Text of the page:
Camping For Boys eBook

This eBook from the Gutenberg Project consists of approximately 215 pages of information about Camping For Boys.

[Illustration:  Triangular Bandage; Method of Folding Triangular Bandage for Use; Bandage should always be secured by means of a reef knot.]

Broken Bones

Do not try to reduce the fracture if a physician can be secured, for unskilled handling will do more harm than good.  The thing to do is to make the boy comfortable by placing him in a comfortable position with the injured part resting on a pad, keeping him perfectly quiet.  If there is an open wound, cover it with cheesecloth or gauze which has been dipped in boiling water, to which baking soda has been added.  Then wrap absorbent cotton around it.  If the boy has a fever, put wet cloths on his head, swinging them in the air to cool for changing.

The following practical suggestions are given inCamp kits and camp life,” By Charles Stedman Hanks.


If the nose is broken, plug with gauze to stop bleeding.


If the jaw is broken, push the bone gently into place, and if there is an open wound, cover it with gauze or cotton, made antiseptically, and then put a bandage around the jaw.

Collar Bone

If the collar bone is broken, it will be known by the pain in the shoulder and the shoulder dropping.  Holding the elbow up will relieve the weight from the collar bone.  Lay the boy on his back.  Put a cotton wad in his armpit and bandage the arm to the side of the body and put the arm in a sling.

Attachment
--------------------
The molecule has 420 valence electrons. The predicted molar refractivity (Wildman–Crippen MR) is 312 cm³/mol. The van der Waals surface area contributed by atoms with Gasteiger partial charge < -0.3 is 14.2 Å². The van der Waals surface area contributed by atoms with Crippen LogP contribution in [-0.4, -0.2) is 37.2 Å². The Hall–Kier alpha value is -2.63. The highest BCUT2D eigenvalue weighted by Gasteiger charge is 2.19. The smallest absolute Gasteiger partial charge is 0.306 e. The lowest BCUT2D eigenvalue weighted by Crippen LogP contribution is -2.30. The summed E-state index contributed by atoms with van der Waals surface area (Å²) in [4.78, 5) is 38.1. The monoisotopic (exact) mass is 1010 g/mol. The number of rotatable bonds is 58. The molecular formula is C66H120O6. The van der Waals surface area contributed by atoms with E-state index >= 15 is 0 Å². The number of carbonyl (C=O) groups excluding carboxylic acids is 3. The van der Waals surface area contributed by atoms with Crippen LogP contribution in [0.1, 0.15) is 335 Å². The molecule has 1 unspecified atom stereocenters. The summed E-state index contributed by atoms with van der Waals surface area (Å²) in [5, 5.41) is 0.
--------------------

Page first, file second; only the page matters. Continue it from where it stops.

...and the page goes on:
Shoulder Blade

If the shoulder blade is broken, put the forearm across the chest with the fingers on the shoulder and then bandage the arm to the body.


If a rib is broken it will pain the patient when he takes a long breath.  Put him on his back, resting a little on the uninjured side, so that he will breathe easily.  If it is necessary to move him, bandage strips of adhesive plaster around the body, beginning at the lowest rib and working upward, having each strip lap over the one below it.  If you have no adhesive plaster, use a wide strip of cotton cloth.  After you have put his coat on, pin it as tightly as you can in the back.

Leg Above Knee

If the leg is broken above the knee, lay shoulders slightly back, with the head and shoulders slightly raised.  Draw the leg out straight, and, after padding it with cotton or towels, cut a small sapling long enough to reach from the foot to the armpit, and fasten it at the ankle, knee, and waist.  If it is necessary to move the boy, bind both legs firmly together.

Leg Below Knee

If the leg is broken below the knee, lay the boy on his back and put a pillow or a bag stuffed with grass lengthwise under it.  Then put a board or a hewed sapling on the under side of the pillow to stiffen it, and bandage the pillow and the board or sapling firmly to the leg.  If the boy has to be moved, bind both legs together.

Project Gutenberg
Camping For Boys from Project Gutenberg. Public domain.
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